A bandwidth allocation algorithm for wireless multimedia sensor networks is proposed in this paper. On the premise of Initial allocation algorithm based on distortion and congestion model to provide an efficient system performance, the allocation algorithm based on pricing mechanism we proposed balances the real-time requirement of different users by adjusting the bandwidth price in each network and each slot. Simulation results show that the proposed algorithm balances the bandwidth ratio of different users according to the video complexity, and it can provide a good system performance guaranteeing the fairness among the users.

1. Introduction

In recent years, the growing interest in the wireless sensor network (WSN) has resulted in thousands of peer-reviewed publications. Most of this research is concerned with scalar sensor networks that measure physical phenomena, such as temperature, pressure, humidity, or location of objects that can be conveyed through low-bandwidth and delay-tolerant data streams. Recently, the focus is shifting toward research aimed at revisiting the sensor network paradigm to enable delivery of multimedia content, such as audio and video streams and still images, as well as scalar data [1]. WMSNs (wireless multimedia sensor networks) technology has emerged also due to the production of cheap CMOS (complementary metal oxide semiconductor) cameras and microphones, which can acquire rich media content from the environment like images and videos. WMSNs can be defined as networks of wirelessly interconnected sensor nodes equipped with multimedia devices, such as cameras that are capable of retrieving video and audio streams, images, and scalar sensor data [2].

Now the availability of complementary metal oxide semiconductor (CMOS) camera and small microphones makes the development of WMSNs capable of gathering the multimedia information from the surrounding environment possible. Its physical layer technologies can be classified based on the modulation scheme and bandwidth consideration [3] into three groups: narrow band, spread spectrum, and ultrawide band (UWB) technologies. Also they can be classified based on standard protocols into IEEE 802.15.4 ZigBee, IEEE 802.15.1 Bluetooth, IEEE 802.11 WiFi, IEEE 802.16 WiMAX, and 802.15.3a UWB.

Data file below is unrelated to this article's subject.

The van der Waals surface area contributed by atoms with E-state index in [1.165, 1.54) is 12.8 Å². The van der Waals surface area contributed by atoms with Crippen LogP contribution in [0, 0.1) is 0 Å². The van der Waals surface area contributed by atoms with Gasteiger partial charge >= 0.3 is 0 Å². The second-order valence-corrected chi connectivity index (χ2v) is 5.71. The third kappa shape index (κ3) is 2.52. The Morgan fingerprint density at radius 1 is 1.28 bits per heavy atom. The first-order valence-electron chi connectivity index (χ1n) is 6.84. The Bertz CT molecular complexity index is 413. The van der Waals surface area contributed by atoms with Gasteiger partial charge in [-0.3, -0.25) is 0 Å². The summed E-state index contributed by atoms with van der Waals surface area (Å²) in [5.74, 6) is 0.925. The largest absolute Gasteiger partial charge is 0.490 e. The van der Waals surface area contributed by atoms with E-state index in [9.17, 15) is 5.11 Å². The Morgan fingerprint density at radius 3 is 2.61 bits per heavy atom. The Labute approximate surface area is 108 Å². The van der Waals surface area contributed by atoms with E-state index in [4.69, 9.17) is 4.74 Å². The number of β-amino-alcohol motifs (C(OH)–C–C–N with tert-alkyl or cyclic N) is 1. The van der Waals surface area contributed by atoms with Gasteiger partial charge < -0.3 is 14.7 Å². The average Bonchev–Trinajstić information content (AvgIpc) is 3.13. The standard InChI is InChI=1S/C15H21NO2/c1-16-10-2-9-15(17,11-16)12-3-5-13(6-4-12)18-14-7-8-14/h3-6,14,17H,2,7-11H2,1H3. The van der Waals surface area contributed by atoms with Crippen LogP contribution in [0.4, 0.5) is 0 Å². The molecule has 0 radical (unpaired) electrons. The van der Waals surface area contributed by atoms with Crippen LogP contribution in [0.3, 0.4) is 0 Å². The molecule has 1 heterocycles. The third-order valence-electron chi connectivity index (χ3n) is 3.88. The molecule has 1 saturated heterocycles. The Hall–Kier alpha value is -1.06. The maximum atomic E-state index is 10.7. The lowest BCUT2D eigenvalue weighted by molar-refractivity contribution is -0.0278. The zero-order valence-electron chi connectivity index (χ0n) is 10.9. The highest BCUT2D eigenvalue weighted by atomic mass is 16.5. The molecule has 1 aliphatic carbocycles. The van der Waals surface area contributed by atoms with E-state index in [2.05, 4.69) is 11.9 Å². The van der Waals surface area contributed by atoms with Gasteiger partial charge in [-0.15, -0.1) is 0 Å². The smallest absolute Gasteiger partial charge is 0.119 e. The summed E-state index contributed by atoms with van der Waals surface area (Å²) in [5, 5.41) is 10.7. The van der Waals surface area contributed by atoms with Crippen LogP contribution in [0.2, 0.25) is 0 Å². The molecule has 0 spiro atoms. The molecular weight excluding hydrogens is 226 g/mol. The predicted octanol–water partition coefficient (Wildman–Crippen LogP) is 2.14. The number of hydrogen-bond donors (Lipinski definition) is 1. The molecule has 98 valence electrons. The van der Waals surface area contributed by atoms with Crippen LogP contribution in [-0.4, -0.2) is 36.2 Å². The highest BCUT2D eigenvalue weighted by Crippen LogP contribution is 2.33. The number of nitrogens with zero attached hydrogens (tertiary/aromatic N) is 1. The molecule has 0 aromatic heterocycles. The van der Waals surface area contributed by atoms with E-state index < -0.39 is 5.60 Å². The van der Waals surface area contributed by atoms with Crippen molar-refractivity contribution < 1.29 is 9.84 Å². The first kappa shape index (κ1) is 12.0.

Furthermore, WMSNs can perform online processing of the retrieved information and react to it by combining technologies from diverse disciplines such as wireless communications and networking, signal processing, computer vision, control, and robotics. There are mainstream algorithms coming from two theoretic methods: centralized method and decentralized method. In many cases, the algorithms are based on game theoretic model [4] (centralized method), where all of the users need to communicate their individual videos information to decide the bit-rate allocation at each slot. This information is so complicated which will put extra burdens on the networks. Instead of using game theoretic system, a number of algorithms based on optimum theory [5, 6] are proposed to improve the overall video quality. However the high overall quality comes at the expense of lowering the quality of some videos and may affect their real-time data transmission.

Compared with previous algorithms [46], we present a multiuser video streaming rate allocation algorithm in wireless multimedia sensor networks based on supply and demand model [7] with pricing mechanism [8]. This algorithm only requires simpler information to be exchanged and does not require a heavy computational burden, whereas that burden will occur on a central controller. This scheme is modeled on price-guided procedures discussed in the economics literature that are characterized as decentralized, as various video users (senders) only communicate their bit-rate demands in response to the bit-rate price announced by a bit-rate allocator in a slot. In our decentralized procedure, the allocator adjusts the user’s demands to equalize the aggregate allocation to the available supply and announces the price for the next slot. With this price-guided allocation scheme, instead of using bits at a constant rate, users will increase their demand in slots during which their videos are more complex (e.g., high motion) and reduce their demand in slots of low complexity. Permitting the amount of bit rate used in each slot to vary increases the efficiency of each user’s total bit rate by giving more of the resource when it is most valuable (in terms of lowering MSE (mean square error)) and less when it is less valuable. The use of a price to guide users’ choices of demand reflects the relative scarcity of available bit rate in each network and each slot. When all users request more bits than the average, scarcity is greater and the price is higher, thus moderating the demands. Our simulation results show that each user benefits from this price-based decentralized bit-rate allocation mechanism compared with the equal bit-rate allocation to all users (absolute fairness in users). The performance of this algorithm is comparable to the centralized bit-rate allocation introduced in [9], where all users send their RD (rate/distortion) curves to the allocator. In the centralized approach, the computations grow exponentially with the number of users and the central controller is responsible for all of the computations. In the decentralized approach, the computational complexity remains constant for the allocator and is independent of the number of users. Each user makes the bit-rate demand calculations independently. The pricing-based method proposed in [8] is similar to ours but only considers that all multiuser video streams are sharing a common transmission channel, and it cannot be applied to heterogeneous networks for WMSNs.